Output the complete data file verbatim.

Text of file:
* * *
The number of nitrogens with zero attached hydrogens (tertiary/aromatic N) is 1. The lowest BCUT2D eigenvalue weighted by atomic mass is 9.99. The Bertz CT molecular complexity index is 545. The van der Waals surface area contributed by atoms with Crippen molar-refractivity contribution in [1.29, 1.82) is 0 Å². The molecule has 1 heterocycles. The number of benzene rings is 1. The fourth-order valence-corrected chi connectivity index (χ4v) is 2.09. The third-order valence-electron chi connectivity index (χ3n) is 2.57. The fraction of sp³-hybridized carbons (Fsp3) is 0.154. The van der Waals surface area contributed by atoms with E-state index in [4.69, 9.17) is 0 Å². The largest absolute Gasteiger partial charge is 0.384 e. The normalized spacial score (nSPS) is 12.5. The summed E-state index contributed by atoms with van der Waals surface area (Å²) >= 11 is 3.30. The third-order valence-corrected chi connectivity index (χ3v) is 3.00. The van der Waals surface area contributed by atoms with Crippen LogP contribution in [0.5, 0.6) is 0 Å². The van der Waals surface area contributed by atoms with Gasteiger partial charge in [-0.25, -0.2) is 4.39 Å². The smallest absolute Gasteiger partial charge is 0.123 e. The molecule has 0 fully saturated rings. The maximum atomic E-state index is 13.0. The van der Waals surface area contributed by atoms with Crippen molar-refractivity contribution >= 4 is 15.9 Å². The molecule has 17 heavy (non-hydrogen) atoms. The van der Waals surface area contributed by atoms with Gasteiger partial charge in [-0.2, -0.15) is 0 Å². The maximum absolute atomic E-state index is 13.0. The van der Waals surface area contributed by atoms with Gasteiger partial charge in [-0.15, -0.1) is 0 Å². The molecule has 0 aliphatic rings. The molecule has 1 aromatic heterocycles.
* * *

The number of nitrogens with zero attached hydrogens (tertiary/aromatic N) is 1. The lowest BCUT2D eigenvalue weighted by atomic mass is 9.99. The Bertz CT molecular complexity index is 545. The van der Waals surface area contributed by atoms with Crippen molar-refractivity contribution in [1.29, 1.82) is 0 Å². The molecule has 1 heterocycles. The number of benzene rings is 1. The fourth-order valence-corrected chi connectivity index (χ4v) is 2.09. The third-order valence-electron chi connectivity index (χ3n) is 2.57. The fraction of sp³-hybridized carbons (Fsp3) is 0.154. The van der Waals surface area contributed by atoms with E-state index in [4.69, 9.17) is 0 Å². The largest absolute Gasteiger partial charge is 0.384 e. The normalized spacial score (nSPS) is 12.5. The summed E-state index contributed by atoms with van der Waals surface area (Å²) >= 11 is 3.30. The third-order valence-corrected chi connectivity index (χ3v) is 3.00. The van der Waals surface area contributed by atoms with Crippen LogP contribution in [0.5, 0.6) is 0 Å². The van der Waals surface area contributed by atoms with Gasteiger partial charge in [-0.25, -0.2) is 4.39 Å². The smallest absolute Gasteiger partial charge is 0.123 e. The molecule has 0 fully saturated rings. The maximum atomic E-state index is 13.0. The van der Waals surface area contributed by atoms with Crippen molar-refractivity contribution >= 4 is 15.9 Å². The molecule has 17 heavy (non-hydrogen) atoms. The van der Waals surface area contributed by atoms with Gasteiger partial charge in [-0.2, -0.15) is 0 Å². The maximum absolute atomic E-state index is 13.0. The van der Waals surface area contributed by atoms with Gasteiger partial charge in [-0.15, -0.1) is 0 Å². The molecule has 0 aliphatic rings. The molecule has 1 aromatic heterocycles.